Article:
Back in high school and college, Janet had dated a number of boyfriends.  But, for one reason or another, it had never quite worked out.  Once she started work, she still dated somewhat, but it had gradually tapered off as she tired of the dating scene.  Somewhere along the way, it had stopped being fun and had become tedious.  Advancing age brought a sense of urgency, and first dates became interviews.  Janet eventually recognized this shift, but still found it impossible to relax and enjoy an outing when it seemed as though every potential suitor was either a libertine or a doormat.

Janet had also picked up several hobbies since she entered the working world.  She had resumed painting, started writing, read more than ever, and even ventured to take a sailing class.  Boredom did not exist.  But now, she hadn’t been on a date in nearly three years.  She was 30 years old, single, and the unenviable pity of all her married acquaintance.

She thought about her family and the things they had said to her.  She thought about her high school friends and the lives they lived.  She thought about her life, what it had been, and what she wanted it to be.  And when she finished thinking, she just stared at the road ahead and drove alone toward the empty apartment awaiting her, without even coherent thoughts for company.

When the road ended, Janet walked through the dark, cold, starless night into her apartment and set down her suitcase.  She put her away her affects, took a shower, and stepped into her pajamas, when a thought occurred to her.  What the heck, she shrugged, I might just as well. With that sentiment, she promptly retrieved her best bottle of Chianti from the cupboard and pulled the cork.

Glass in hand, she plopped into a chair in her living room.  She peered around the deserted room, her eyes stopping briefly on each vacant chair.  Janet leaned her head back, closed her eyes, and sat for a moment, engulfed by the absolute silence.  She took a deep breath and let out a heavy sigh.  God, how I love being single!

Then, she swirled her glass, scented its enticing flavor, and savored the first sip.  She inspected the room again.  Her best paintings adorned the wall, testaments to practice and experience.  Through her glass bookcase, she could see her favorite volumes, filled with ideas that taught her to think in new ways and systematically improve her understanding and opinions.  On her desk sat her fountain pen.  They may call her old-fashioned and think her odd, but she preferred to write with her fountain pen.  Writing by hand forced her to think about what she wanted to say before becoming distracted by saying it.  She eyed her picture album and gloried in the remembrance of so many adventures.  Her new running shoes already waited by the door, eager for the chance to wear out quickly.  All things considered, Janet was an incredibly well-rounded, accomplished person.  Cheerful and spirited, she was universally liked, with an impressive circle of friends.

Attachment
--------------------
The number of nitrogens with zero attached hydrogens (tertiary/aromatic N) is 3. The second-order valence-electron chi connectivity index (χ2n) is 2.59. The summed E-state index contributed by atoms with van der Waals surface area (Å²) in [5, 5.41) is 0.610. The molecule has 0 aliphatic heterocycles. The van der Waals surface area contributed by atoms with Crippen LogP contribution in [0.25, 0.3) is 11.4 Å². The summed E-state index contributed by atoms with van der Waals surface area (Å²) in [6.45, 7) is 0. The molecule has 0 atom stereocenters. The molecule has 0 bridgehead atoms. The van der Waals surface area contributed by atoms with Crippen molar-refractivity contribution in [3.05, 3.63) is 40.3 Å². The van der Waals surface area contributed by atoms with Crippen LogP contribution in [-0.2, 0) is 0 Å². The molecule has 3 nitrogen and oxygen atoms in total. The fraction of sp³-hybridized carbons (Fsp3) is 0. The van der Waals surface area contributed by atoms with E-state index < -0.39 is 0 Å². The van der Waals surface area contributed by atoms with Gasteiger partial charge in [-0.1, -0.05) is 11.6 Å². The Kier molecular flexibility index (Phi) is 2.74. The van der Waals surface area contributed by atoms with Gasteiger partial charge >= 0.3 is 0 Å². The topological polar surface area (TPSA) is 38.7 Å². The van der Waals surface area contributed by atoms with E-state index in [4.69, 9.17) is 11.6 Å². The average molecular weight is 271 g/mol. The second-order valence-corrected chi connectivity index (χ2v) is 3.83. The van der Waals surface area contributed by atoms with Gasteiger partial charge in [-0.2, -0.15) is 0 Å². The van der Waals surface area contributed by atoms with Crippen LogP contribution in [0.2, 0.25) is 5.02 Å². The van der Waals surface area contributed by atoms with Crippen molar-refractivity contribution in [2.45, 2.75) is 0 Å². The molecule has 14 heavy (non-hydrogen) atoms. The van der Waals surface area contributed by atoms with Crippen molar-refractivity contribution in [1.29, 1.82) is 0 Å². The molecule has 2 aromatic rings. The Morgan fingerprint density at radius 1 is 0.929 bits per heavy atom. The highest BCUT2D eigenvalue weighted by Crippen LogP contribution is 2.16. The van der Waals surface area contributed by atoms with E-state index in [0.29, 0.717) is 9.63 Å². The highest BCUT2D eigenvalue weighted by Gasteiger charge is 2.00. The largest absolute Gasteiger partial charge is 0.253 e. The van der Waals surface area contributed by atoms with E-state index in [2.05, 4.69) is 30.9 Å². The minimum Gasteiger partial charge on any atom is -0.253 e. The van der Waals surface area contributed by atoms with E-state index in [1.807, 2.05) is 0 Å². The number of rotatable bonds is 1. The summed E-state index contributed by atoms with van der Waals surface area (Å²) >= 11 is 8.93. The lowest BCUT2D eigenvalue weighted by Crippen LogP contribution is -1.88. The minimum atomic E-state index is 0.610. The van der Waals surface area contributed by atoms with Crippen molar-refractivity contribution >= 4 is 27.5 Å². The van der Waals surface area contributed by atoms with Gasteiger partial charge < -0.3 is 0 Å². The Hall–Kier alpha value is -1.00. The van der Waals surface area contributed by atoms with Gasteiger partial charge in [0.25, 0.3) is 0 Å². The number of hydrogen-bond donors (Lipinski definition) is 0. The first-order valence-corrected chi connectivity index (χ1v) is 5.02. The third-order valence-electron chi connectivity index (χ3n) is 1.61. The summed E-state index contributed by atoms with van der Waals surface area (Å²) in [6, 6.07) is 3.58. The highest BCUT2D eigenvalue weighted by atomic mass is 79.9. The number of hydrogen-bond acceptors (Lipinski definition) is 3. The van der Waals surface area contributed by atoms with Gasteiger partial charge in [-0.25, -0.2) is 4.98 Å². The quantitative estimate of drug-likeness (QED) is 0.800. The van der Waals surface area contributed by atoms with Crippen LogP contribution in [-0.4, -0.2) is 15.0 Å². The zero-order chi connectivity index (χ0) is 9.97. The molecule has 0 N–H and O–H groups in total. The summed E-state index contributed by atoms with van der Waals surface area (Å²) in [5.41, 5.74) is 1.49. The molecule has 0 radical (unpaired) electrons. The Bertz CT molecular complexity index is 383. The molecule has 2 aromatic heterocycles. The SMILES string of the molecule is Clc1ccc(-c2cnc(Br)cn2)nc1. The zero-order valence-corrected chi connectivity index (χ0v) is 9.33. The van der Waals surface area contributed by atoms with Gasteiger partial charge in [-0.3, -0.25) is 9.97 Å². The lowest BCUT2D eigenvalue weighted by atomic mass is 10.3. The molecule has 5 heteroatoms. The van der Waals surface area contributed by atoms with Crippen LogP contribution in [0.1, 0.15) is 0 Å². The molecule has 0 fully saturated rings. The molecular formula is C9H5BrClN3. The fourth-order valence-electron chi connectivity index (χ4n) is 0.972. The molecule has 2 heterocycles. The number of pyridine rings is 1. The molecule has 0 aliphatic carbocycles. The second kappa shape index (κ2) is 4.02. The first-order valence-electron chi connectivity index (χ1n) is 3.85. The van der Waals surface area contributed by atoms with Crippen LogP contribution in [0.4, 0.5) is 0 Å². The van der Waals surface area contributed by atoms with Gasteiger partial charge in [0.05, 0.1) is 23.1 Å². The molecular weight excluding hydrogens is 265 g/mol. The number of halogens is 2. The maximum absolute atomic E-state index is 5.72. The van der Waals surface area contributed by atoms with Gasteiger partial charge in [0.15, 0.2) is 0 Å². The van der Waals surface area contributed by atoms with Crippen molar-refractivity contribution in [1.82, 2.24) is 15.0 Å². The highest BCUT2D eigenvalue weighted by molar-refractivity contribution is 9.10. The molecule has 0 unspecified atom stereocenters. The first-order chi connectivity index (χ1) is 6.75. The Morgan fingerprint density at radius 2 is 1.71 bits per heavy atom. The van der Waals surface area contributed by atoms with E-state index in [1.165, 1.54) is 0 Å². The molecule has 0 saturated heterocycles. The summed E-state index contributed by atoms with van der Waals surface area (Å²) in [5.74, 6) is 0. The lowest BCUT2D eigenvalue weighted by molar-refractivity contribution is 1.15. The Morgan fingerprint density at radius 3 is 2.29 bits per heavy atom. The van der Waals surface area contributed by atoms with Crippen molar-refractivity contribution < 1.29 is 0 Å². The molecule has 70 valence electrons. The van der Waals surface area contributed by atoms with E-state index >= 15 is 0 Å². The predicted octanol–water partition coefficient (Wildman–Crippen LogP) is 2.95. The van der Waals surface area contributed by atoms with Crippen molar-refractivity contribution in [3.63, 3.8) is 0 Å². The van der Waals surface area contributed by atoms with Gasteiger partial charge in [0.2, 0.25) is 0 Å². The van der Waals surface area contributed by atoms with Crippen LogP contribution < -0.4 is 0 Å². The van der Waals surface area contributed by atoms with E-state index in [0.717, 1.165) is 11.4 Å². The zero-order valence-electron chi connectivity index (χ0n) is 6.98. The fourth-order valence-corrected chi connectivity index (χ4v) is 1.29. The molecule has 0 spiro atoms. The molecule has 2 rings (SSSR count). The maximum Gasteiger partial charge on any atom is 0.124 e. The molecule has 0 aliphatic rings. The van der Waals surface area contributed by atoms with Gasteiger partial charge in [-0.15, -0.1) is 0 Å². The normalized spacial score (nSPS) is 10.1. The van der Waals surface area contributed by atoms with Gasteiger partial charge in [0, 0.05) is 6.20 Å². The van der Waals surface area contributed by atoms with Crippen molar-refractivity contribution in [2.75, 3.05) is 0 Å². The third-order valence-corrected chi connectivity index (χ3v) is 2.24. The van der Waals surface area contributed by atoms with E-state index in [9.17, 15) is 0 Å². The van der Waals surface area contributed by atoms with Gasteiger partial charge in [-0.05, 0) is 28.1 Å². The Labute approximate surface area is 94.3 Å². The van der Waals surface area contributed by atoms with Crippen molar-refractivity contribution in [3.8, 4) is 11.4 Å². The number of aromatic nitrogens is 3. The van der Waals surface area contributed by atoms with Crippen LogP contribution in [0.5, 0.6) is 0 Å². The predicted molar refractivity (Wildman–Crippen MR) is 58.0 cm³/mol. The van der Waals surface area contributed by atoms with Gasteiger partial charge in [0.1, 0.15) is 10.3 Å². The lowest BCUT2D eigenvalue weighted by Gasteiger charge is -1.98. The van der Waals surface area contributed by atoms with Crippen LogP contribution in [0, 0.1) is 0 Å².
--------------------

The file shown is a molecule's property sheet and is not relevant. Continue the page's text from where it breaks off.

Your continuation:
Besides the freedom to pursue her interests and be herself, singlehood gave Janet the strength of character and autonomy of mind that can stem only from self-reliance.  It also afforded the pleasant solitude necessary for careful thinking and unhurried reflection.  Her un-single counterparts had other important and fulfilling priorities, but her time was every bit as precious.  She spent it proactively living, growing, and experiencing the world in her own way.  Being alone was not the unhappy existence that many people imagined—that even she had once imagined it to be.  Rather, she had gradually come to realize that its attributes contributed tremendously to her happiness.  While she enjoyed companionship, she did not depend on other people for validation or identity.  She knew her own heart.  Janet Marie Hutton was exactly who she wanted to be.

That night, after she had finished her Chianti and brushed her teeth, she paused for a moment, regarding herself in the mirror.  She laughed when she saw her cheeks, flushed from the wine.  Well Rudolph, I may not have your shiny red nose, but my cheeks sure do glow. Like Rudolph the red-nosed reindeer, Janet was indeed a misfit, widely misunderstood, and often belittled.  Yet, she was one of the most authentic, genuinely happy people in the world.

She smiled again as she turned out the light.  Tonight, she would sleep on a bed, in a bedroom, rich in comfort, crowded with privacy, and free from interruption.  Tomorrow, she would sleep in.